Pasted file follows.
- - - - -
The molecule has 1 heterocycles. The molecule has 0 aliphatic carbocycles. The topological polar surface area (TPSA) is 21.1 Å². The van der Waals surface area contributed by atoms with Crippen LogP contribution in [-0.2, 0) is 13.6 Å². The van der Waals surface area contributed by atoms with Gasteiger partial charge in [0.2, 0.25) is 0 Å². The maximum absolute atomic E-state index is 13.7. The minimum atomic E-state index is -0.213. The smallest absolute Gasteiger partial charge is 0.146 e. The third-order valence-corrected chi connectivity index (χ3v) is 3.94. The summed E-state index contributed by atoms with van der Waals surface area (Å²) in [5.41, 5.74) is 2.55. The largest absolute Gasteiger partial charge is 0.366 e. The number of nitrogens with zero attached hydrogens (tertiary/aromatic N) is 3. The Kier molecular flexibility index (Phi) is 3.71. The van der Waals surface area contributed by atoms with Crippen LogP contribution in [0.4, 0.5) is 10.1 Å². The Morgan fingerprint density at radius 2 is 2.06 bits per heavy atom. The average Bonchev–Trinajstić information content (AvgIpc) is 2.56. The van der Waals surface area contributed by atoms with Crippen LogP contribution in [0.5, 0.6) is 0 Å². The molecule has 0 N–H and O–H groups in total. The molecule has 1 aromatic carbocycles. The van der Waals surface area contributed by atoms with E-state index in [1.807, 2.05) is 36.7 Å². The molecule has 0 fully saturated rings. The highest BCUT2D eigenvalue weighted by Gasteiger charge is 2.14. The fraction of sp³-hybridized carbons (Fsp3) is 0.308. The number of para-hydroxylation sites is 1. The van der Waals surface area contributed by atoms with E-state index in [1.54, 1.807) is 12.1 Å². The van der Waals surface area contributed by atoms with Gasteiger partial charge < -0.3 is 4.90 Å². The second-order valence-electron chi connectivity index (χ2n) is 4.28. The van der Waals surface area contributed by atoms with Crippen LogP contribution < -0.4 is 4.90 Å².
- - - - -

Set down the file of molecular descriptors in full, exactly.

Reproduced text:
The molecule has 1 heterocycles. The molecule has 0 aliphatic carbocycles. The topological polar surface area (TPSA) is 21.1 Å². The van der Waals surface area contributed by atoms with Crippen LogP contribution in [-0.2, 0) is 13.6 Å². The van der Waals surface area contributed by atoms with Gasteiger partial charge in [0.2, 0.25) is 0 Å². The maximum absolute atomic E-state index is 13.7. The minimum atomic E-state index is -0.213. The smallest absolute Gasteiger partial charge is 0.146 e. The third-order valence-corrected chi connectivity index (χ3v) is 3.94. The summed E-state index contributed by atoms with van der Waals surface area (Å²) in [5.41, 5.74) is 2.55. The largest absolute Gasteiger partial charge is 0.366 e. The number of nitrogens with zero attached hydrogens (tertiary/aromatic N) is 3. The Kier molecular flexibility index (Phi) is 3.71. The van der Waals surface area contributed by atoms with Crippen LogP contribution in [0.4, 0.5) is 10.1 Å². The Morgan fingerprint density at radius 2 is 2.06 bits per heavy atom. The average Bonchev–Trinajstić information content (AvgIpc) is 2.56. The van der Waals surface area contributed by atoms with Crippen LogP contribution in [0.5, 0.6) is 0 Å². The molecule has 0 N–H and O–H groups in total. The molecule has 1 aromatic carbocycles. The van der Waals surface area contributed by atoms with E-state index in [1.807, 2.05) is 36.7 Å². The molecule has 0 fully saturated rings. The highest BCUT2D eigenvalue weighted by Gasteiger charge is 2.14. The fraction of sp³-hybridized carbons (Fsp3) is 0.308. The number of para-hydroxylation sites is 1. The van der Waals surface area contributed by atoms with E-state index in [1.54, 1.807) is 12.1 Å². The van der Waals surface area contributed by atoms with Gasteiger partial charge < -0.3 is 4.90 Å². The second-order valence-electron chi connectivity index (χ2n) is 4.28. The van der Waals surface area contributed by atoms with Crippen LogP contribution < -0.4 is 4.90 Å².